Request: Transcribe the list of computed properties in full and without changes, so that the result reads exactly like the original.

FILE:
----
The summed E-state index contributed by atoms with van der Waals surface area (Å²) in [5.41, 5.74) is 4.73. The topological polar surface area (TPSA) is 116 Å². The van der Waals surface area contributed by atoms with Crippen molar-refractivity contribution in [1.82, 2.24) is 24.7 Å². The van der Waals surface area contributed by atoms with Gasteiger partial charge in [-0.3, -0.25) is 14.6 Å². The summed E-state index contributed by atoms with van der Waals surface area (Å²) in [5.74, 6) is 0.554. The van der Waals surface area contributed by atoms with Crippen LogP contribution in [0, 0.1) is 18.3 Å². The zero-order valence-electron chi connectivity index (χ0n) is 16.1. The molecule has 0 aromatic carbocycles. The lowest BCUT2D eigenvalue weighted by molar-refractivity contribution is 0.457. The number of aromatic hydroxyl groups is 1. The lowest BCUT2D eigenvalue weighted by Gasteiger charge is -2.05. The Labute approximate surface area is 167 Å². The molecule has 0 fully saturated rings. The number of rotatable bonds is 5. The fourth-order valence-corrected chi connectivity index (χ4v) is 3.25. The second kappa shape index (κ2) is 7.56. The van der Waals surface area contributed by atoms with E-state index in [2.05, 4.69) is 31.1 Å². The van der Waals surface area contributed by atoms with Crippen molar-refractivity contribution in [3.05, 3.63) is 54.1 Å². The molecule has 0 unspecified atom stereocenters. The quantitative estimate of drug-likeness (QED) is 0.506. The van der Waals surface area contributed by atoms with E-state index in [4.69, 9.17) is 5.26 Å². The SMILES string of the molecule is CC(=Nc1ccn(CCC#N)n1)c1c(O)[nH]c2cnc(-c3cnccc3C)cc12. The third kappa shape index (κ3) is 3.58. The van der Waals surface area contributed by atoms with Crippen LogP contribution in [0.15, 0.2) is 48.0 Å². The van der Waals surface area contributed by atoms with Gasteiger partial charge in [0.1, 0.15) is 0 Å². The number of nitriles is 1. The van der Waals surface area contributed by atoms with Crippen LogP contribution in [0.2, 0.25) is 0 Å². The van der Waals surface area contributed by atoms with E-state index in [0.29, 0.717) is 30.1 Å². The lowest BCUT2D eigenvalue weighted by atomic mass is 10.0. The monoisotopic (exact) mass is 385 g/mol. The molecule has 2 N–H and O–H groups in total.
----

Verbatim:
The summed E-state index contributed by atoms with van der Waals surface area (Å²) in [5.41, 5.74) is 4.73. The topological polar surface area (TPSA) is 116 Å². The van der Waals surface area contributed by atoms with Crippen molar-refractivity contribution in [1.82, 2.24) is 24.7 Å². The van der Waals surface area contributed by atoms with Gasteiger partial charge in [-0.3, -0.25) is 14.6 Å². The summed E-state index contributed by atoms with van der Waals surface area (Å²) in [5.74, 6) is 0.554. The van der Waals surface area contributed by atoms with Crippen LogP contribution in [0, 0.1) is 18.3 Å². The zero-order valence-electron chi connectivity index (χ0n) is 16.1. The molecule has 0 aromatic carbocycles. The lowest BCUT2D eigenvalue weighted by molar-refractivity contribution is 0.457. The number of aromatic hydroxyl groups is 1. The lowest BCUT2D eigenvalue weighted by Gasteiger charge is -2.05. The Labute approximate surface area is 167 Å². The molecule has 0 fully saturated rings. The number of rotatable bonds is 5. The fourth-order valence-corrected chi connectivity index (χ4v) is 3.25. The second kappa shape index (κ2) is 7.56. The van der Waals surface area contributed by atoms with E-state index in [2.05, 4.69) is 31.1 Å². The van der Waals surface area contributed by atoms with Crippen molar-refractivity contribution in [3.05, 3.63) is 54.1 Å². The molecule has 0 unspecified atom stereocenters. The quantitative estimate of drug-likeness (QED) is 0.506. The van der Waals surface area contributed by atoms with E-state index in [4.69, 9.17) is 5.26 Å². The SMILES string of the molecule is CC(=Nc1ccn(CCC#N)n1)c1c(O)[nH]c2cnc(-c3cnccc3C)cc12. The third kappa shape index (κ3) is 3.58. The van der Waals surface area contributed by atoms with Crippen LogP contribution in [0.15, 0.2) is 48.0 Å². The van der Waals surface area contributed by atoms with Gasteiger partial charge in [0.1, 0.15) is 0 Å². The number of nitriles is 1. The van der Waals surface area contributed by atoms with Crippen LogP contribution in [0.2, 0.25) is 0 Å². The van der Waals surface area contributed by atoms with E-state index in [0.29, 0.717) is 30.1 Å². The lowest BCUT2D eigenvalue weighted by atomic mass is 10.0. The monoisotopic (exact) mass is 385 g/mol. The molecule has 2 N–H and O–H groups in total.